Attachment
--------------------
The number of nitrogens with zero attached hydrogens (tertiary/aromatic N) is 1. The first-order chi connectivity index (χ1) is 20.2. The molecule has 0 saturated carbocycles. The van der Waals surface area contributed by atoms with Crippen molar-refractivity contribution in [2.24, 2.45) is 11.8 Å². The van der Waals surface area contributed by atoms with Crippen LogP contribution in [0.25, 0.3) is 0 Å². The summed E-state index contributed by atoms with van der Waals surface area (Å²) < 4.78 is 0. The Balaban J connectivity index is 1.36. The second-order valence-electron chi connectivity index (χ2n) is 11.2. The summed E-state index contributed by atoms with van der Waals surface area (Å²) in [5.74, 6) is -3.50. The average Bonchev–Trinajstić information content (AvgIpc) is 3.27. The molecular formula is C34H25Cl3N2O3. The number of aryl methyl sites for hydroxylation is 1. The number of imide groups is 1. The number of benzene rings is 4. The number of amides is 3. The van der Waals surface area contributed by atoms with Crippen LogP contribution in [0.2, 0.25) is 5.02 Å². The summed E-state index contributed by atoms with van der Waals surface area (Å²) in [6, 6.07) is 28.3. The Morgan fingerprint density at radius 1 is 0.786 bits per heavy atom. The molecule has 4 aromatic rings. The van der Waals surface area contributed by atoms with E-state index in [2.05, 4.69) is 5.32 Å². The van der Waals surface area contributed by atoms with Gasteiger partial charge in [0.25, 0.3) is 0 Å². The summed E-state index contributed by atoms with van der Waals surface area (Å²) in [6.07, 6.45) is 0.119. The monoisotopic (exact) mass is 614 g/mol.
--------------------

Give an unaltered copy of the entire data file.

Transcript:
The number of nitrogens with zero attached hydrogens (tertiary/aromatic N) is 1. The first-order chi connectivity index (χ1) is 20.2. The molecule has 0 saturated carbocycles. The van der Waals surface area contributed by atoms with Crippen molar-refractivity contribution in [2.24, 2.45) is 11.8 Å². The van der Waals surface area contributed by atoms with Crippen LogP contribution in [0.25, 0.3) is 0 Å². The summed E-state index contributed by atoms with van der Waals surface area (Å²) < 4.78 is 0. The Balaban J connectivity index is 1.36. The second-order valence-electron chi connectivity index (χ2n) is 11.2. The summed E-state index contributed by atoms with van der Waals surface area (Å²) in [5.74, 6) is -3.50. The average Bonchev–Trinajstić information content (AvgIpc) is 3.27. The molecular formula is C34H25Cl3N2O3. The number of aryl methyl sites for hydroxylation is 1. The number of imide groups is 1. The number of benzene rings is 4. The number of amides is 3. The van der Waals surface area contributed by atoms with Crippen LogP contribution in [0.2, 0.25) is 5.02 Å². The summed E-state index contributed by atoms with van der Waals surface area (Å²) in [6, 6.07) is 28.3. The Morgan fingerprint density at radius 1 is 0.786 bits per heavy atom. The molecule has 4 aromatic rings. The van der Waals surface area contributed by atoms with E-state index in [2.05, 4.69) is 5.32 Å². The van der Waals surface area contributed by atoms with Gasteiger partial charge in [0.25, 0.3) is 0 Å². The summed E-state index contributed by atoms with van der Waals surface area (Å²) in [6.07, 6.45) is 0.119. The monoisotopic (exact) mass is 614 g/mol.